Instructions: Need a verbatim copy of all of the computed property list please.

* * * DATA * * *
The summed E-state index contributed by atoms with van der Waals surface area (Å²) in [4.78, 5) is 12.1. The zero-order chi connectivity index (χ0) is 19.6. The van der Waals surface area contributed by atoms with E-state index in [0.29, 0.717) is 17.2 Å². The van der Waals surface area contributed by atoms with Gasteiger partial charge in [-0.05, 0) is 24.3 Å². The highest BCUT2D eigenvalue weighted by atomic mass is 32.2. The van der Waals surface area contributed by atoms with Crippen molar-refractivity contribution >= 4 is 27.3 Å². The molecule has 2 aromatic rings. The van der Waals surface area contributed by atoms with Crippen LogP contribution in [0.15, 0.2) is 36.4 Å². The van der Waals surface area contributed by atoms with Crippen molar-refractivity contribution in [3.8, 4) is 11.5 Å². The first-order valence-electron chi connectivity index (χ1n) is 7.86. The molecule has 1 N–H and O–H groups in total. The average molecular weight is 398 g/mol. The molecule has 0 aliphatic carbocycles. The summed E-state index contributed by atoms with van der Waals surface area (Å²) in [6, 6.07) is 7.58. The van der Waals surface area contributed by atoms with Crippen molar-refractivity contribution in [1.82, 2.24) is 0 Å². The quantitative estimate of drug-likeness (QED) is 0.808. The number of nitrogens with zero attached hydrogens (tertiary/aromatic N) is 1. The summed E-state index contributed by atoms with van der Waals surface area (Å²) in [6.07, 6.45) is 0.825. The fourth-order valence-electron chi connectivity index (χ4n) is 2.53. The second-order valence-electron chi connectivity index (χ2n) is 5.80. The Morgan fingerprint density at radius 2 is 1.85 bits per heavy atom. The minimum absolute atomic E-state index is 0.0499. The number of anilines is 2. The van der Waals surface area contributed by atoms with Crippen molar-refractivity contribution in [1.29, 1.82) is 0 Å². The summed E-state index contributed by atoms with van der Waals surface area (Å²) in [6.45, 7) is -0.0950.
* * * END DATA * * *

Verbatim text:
The summed E-state index contributed by atoms with van der Waals surface area (Å²) in [4.78, 5) is 12.1. The zero-order chi connectivity index (χ0) is 19.6. The van der Waals surface area contributed by atoms with E-state index in [0.29, 0.717) is 17.2 Å². The van der Waals surface area contributed by atoms with Gasteiger partial charge in [-0.05, 0) is 24.3 Å². The highest BCUT2D eigenvalue weighted by atomic mass is 32.2. The van der Waals surface area contributed by atoms with Crippen molar-refractivity contribution >= 4 is 27.3 Å². The molecule has 2 aromatic rings. The van der Waals surface area contributed by atoms with Crippen LogP contribution in [0.15, 0.2) is 36.4 Å². The van der Waals surface area contributed by atoms with Crippen molar-refractivity contribution in [3.8, 4) is 11.5 Å². The first-order valence-electron chi connectivity index (χ1n) is 7.86. The molecule has 1 N–H and O–H groups in total. The average molecular weight is 398 g/mol. The molecule has 0 aliphatic carbocycles. The summed E-state index contributed by atoms with van der Waals surface area (Å²) in [6, 6.07) is 7.58. The van der Waals surface area contributed by atoms with Crippen molar-refractivity contribution in [1.82, 2.24) is 0 Å². The quantitative estimate of drug-likeness (QED) is 0.808. The number of nitrogens with zero attached hydrogens (tertiary/aromatic N) is 1. The summed E-state index contributed by atoms with van der Waals surface area (Å²) in [6.07, 6.45) is 0.825. The fourth-order valence-electron chi connectivity index (χ4n) is 2.53. The second-order valence-electron chi connectivity index (χ2n) is 5.80. The Morgan fingerprint density at radius 2 is 1.85 bits per heavy atom. The minimum absolute atomic E-state index is 0.0499. The number of anilines is 2. The van der Waals surface area contributed by atoms with Crippen molar-refractivity contribution in [1.29, 1.82) is 0 Å². The summed E-state index contributed by atoms with van der Waals surface area (Å²) in [6.45, 7) is -0.0950.